BP is not the first company to use an MLP to enhance the value of its midstream business. Its closest competitor, Royal Dutch Shell (NYSE:RDS.A), had separated its midstream operations by creating an MLP, Shell Midstream Partners (NYSE:SHLX), in mid-2014. At that time, Shell had managed to raise around $1 billion dollars to run its midstream MLP, which currently has a market capitalization of more than $5 billion. Other oil and gas players, such as Marathon Petroleum Corp and Valero Energy Corporation, have also successfully divested their midstream businesses into MLPs, and enjoyed higher valuations.

Bearing this in mind, the company has currently offered 7.5 million common units of BPMP at a price range of $19-$21 per unit, and expects to raise at least $100 million through its IPO. However, based on the proforma numbers released by the company, BPMP’s cash available for distribution to investors for the twelve months ended 30th June 2017 was more than $113 million, and the number is estimated to increase to $117 million by 2018. Consequently, the market anticipates BPMP’s IPO to fare well among investors despite the ongoing volatility in commodity prices, and exceed the $500-million mark quite easily. In our opinion, if the company manages to raise the proposed $100 million or more from the IPO, it will be in a strong position compared to its peers due to the increased capital to run its midstream business, and higher tax-free distributions that will come in the future years.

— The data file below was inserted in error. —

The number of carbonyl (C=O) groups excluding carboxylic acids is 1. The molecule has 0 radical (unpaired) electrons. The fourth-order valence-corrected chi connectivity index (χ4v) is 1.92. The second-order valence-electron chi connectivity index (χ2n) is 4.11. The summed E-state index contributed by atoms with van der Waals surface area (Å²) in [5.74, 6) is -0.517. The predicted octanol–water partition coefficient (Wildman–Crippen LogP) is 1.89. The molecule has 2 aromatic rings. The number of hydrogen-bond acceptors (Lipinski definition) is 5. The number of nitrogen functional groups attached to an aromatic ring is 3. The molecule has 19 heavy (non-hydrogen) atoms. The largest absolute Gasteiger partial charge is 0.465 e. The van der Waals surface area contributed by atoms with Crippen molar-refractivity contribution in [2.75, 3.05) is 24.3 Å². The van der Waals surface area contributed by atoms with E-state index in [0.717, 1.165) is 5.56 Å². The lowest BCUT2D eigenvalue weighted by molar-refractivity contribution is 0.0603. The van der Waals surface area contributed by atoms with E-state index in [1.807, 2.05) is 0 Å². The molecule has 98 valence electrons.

Proposed Structure For BP Midstream Partner (BPMP)

Source: Form S-1, BP Midstream Partners

Apart from the newly infused capital, the unique structure of the MLP will enable BP to retain operational control as well as partial ownership of its pipeline assets. According to the press release, BP will own complete general partner interests, and a majority of limited partner interests in BPMP. Thus, being a general partner will enable BP to manage the day-to-day operations as well as the expansion activities of BPMP, while holding a notable share of the limited partner interests will allow the company to retain ownership in its assets. This means that the company will have raised additional capital (through the IPO) and still continue to operate and own (partially) its midstream assets.

Lastly, with a majority of limited partner interest and all the incentive distribution rights (IDR) in BPMP, BP is likely to receive a higher share in the cash available for distribution of the new entity. Plus, since a majority of an MLP’s earnings are passed-on, or distributed, to its investors without any tax burden to either parties, it will result in maximization of cash flows for BP as well as other investors.

Hence, in conclusion, we believe that BP’s move to separate its midstream operations, primarily the pipeline business, to derive a higher value for its investors is a well-grounded one. The MLP structure will enable BP not only to raise new capital to operate and expand its midstream business, but will also generate higher tax-free earnings for its shareholders. All these factors are likely to contribute to an increase in BP’s stock price in the coming years.